In this report the principal trends of yoga related research in Czechoslovakia, Bulgaria, East Germany, Hungary, Poland and the Soviet Union are given. The period between 1960 and 1979 was considered and it was found, that the number of yoga related publications in the 1976-1979 period is ten times as high as in the period 1960-1964. Simultaneously, a sharp increase in the number of papers introducing new concepts and fundamental discoveries has also been noted.
From a scientific point of view, yoga is still awaiting its full discovery, even though the number of papers devoted to yoga steadily increases. This is so, as science has not yet tapped and discovered all those mechanisms which are used in yoga, be they of psychic, psycho-physiological or physiological character. It appears, however, that new findings have accumulated in such quantity, that substantially new models of the possibilities of mind/body interactions and of the mind itself will emerge soon.
The studied population of publications is a sample and is not exhaustive. Some publications were left out because they were too general in nature, or have dealt with yoga per se. The studied population covered a 19 year span (1960-1979). Only 4.8% of the population was published between 1960 and 1964, while 55.4% of it appeared between 1976 and 1979. This was not a sampling bias. Tab. 1 shows the frequency distribution of the number of publications appearing in the various sub-periods and the relative contribution of the various countries.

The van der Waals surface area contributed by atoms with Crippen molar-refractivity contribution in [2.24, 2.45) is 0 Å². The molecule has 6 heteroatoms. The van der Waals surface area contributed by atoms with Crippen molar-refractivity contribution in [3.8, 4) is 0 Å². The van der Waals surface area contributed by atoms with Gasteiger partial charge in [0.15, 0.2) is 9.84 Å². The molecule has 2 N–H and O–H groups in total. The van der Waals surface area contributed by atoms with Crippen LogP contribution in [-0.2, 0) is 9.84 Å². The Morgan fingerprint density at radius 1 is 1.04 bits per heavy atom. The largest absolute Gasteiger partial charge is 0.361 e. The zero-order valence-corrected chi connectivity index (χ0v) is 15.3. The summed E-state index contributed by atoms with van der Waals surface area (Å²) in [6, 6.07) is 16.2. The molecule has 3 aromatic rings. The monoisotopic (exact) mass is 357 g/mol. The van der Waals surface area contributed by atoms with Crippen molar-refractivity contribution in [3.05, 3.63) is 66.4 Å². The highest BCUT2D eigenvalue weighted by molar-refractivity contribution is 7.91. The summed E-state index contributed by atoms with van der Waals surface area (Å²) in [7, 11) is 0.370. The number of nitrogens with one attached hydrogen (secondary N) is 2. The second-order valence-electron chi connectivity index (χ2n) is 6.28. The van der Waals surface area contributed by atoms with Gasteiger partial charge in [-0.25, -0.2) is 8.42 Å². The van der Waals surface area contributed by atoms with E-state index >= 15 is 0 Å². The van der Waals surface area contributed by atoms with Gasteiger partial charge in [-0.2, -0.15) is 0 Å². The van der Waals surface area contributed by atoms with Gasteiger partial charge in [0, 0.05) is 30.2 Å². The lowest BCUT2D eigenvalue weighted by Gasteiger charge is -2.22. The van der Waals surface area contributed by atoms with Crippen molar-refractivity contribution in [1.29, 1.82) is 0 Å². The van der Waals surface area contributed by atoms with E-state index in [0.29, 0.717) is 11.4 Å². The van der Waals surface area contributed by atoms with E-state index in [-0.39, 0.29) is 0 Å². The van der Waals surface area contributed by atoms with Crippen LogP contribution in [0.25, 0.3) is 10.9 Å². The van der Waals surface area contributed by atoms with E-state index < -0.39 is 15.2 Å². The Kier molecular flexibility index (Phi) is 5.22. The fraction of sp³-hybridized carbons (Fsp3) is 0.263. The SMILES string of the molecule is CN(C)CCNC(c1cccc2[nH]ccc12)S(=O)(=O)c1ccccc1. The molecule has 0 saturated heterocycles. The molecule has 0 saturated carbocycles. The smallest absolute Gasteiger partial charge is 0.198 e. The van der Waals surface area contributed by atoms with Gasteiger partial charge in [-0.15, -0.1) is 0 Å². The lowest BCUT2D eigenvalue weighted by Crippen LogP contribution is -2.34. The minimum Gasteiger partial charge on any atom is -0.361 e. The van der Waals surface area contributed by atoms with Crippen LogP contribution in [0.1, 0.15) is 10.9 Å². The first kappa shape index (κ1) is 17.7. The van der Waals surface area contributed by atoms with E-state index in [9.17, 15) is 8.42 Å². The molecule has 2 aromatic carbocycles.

The high percentage of papers coming from Czechoslovakia may be, to some extent, the result of sampling bias, as the accessibility of data from other countries was somewhat lower. The cover of Rumania and Bulgaria is insufficient due to inaccessibility and language problems. The research activities there must be higher than indicated, as Bulgaria has the most thoroughly organised yoga training system (from E. European countries) and this necessarily has a medical feedback. In Rumania, yoga is used in sports training (Bogdan 1978) as well as for respiratory diseases (Vasilescu 1978).
|Country||Czechoslovakia||Soviet Union||Poland||Hungary||East Germany||Bulgaria|
The publications of yoga related literature are of the following types:
Unpublished results are not included in the present statistics
The lack of qualified yoga instructors, who are simultaneously medically educated, makes it difficult to apply yoga on a wide basis in curative medicine. Still, there are physicians, who prescribe to their patients yoga exercises exclusively (e.g. Dr. Weninger of Budapest) and with good success. At many a ward, in and out patients are helped also by learning basic yoga. This is especially true for institutions dealing with respiratory diseases. Both in the High Tatra (Czechoslovakia) and Budapest pulmonary hospitals (Lengyel 1978), to name just two, this is the case.